Why we love a good fall from grace (and why that’s ok)
From many quarters the accusation has been made that the story about Iris Robinson was the result of a “witch hunt” perpetrated by gay activists on account of the MP’s vile views against homosexuals. Despite the BBC’s Spotlight programme making it plain that the story came from her former advisor, Selwyn Black, and her former teenaged lover, Kirk McCambley, the accusations keep coming.
Nobody is denying that gay blogs, media outlets and the community in general have latched on to this story and others like it, giving column inches (virtual and otherwise) to each excruciating and salacious detail. There would be no point in denying that. Nor can we claim, as the mainstream media do, that the financial allegations are the primary public interest here. No, for the gay media and community, the minutiae of sexual impropriety are indeed central to our interest.
Are we, as gay people, simply more honest about our interest in all things sexual? Are we all drama queens? Is our delight at the age of Iris Robinson’s lover an indication that we simply love to be shocked? Are we singularly obsessed with the sex lives of public figures?
Well, maybe a little bit! However…
These scandals afford us the opportunity to point to a truth: that homophobia is morally suspect and is largely espoused by people who are likely to be less than moral in other areas of their lives as well.
Although the anti-gay and ex-gay movements are the causes célèbres of the right wing and fundamentalists, homophobia is in no way a Biblically honest position. If they were adhering to strict Biblical standards, they wouldn’t be focusing on the gays to the exclusion of divorce, adultery, women who refuse to wear head coverings in deference to their husbands, etc. Homophobia, transphobia and anti-choice movements are so popular because the “opponents” in these battles — gays, transpeople and women in crisis pregnancies — are seen as easy targets, and because they are minorities, fair game.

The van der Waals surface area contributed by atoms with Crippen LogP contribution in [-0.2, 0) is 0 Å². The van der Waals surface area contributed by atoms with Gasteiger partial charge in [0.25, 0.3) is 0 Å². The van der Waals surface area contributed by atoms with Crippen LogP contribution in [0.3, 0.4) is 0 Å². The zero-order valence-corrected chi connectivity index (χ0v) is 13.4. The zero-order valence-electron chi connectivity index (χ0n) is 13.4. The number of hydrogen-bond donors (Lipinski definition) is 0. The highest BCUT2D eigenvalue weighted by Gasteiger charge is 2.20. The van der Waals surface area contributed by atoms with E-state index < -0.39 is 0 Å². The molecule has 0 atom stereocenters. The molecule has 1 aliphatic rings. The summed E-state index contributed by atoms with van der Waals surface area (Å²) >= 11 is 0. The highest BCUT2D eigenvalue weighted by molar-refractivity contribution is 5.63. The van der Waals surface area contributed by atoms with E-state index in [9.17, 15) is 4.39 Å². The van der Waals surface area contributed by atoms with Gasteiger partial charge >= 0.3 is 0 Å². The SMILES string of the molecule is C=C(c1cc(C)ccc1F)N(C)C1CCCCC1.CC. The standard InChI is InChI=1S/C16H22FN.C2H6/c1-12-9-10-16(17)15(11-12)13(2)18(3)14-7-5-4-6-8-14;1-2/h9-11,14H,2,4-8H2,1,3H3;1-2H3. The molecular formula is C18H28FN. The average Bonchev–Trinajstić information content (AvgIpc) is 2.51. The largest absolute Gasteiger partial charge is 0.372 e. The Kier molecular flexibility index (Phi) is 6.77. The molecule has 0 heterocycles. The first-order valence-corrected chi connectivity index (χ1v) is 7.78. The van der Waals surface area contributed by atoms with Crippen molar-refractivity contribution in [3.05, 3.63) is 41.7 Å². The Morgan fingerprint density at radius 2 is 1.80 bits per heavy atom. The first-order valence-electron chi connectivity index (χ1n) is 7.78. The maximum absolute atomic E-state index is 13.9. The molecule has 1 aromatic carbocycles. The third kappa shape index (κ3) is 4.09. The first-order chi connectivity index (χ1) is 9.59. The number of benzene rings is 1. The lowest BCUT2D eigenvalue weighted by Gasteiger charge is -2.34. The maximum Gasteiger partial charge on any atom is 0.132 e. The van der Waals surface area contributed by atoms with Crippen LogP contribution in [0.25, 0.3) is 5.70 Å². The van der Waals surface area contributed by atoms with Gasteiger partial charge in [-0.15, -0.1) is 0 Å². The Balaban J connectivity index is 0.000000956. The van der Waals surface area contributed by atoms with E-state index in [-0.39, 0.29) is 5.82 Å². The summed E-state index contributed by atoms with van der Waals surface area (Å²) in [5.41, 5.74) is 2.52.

It is vital that people see that homophobes refuse to be judged by their own standards, and fail miserably even held against the basic standards of honesty and trust.
To be clear, I don’t think that all people who disagree with homosexuality are homophobic per se. Opinions are allowed, and must be. In this situation, disagreeing with homosexual behaviour becomes homophobic and immoral when a person with power and influence is happy to say hateful things about a vulnerable group of people, ignoring the devastating impact their words can have.
Homophobic individuals also attempt to impose their religious or other beliefs as law, even if the resulting legislation will create inequality and/or hardship for gay people and the status quo had no negative effect on themselves or other non-gay people whatsoever. These attitudes are egocentric, narcissistic and wantonly sadistic — not exactly the words that one would print on campaign posters.
Are we surprised when someone who is careless with comparing homosexuals to child molesters turns out to be on the take? Is negligence to the safety and dignity of one’s constituents that far from skimming a bit off the top? Is a total lack of respect for your own marital vows a huge leap from denying the right to those vows to an entire group of people, when allowing that right would have no impact on your life or the lives of non-gay people at all?
When a homophobe falls from grace and shows her or his true colours, it’s our opportunity as a community to say, “there you go. This is what people like that do.” We get the chance to show people that homophobia is dishonest and very much a sign of serious moral weakness that will ultimately show itself in other ways.
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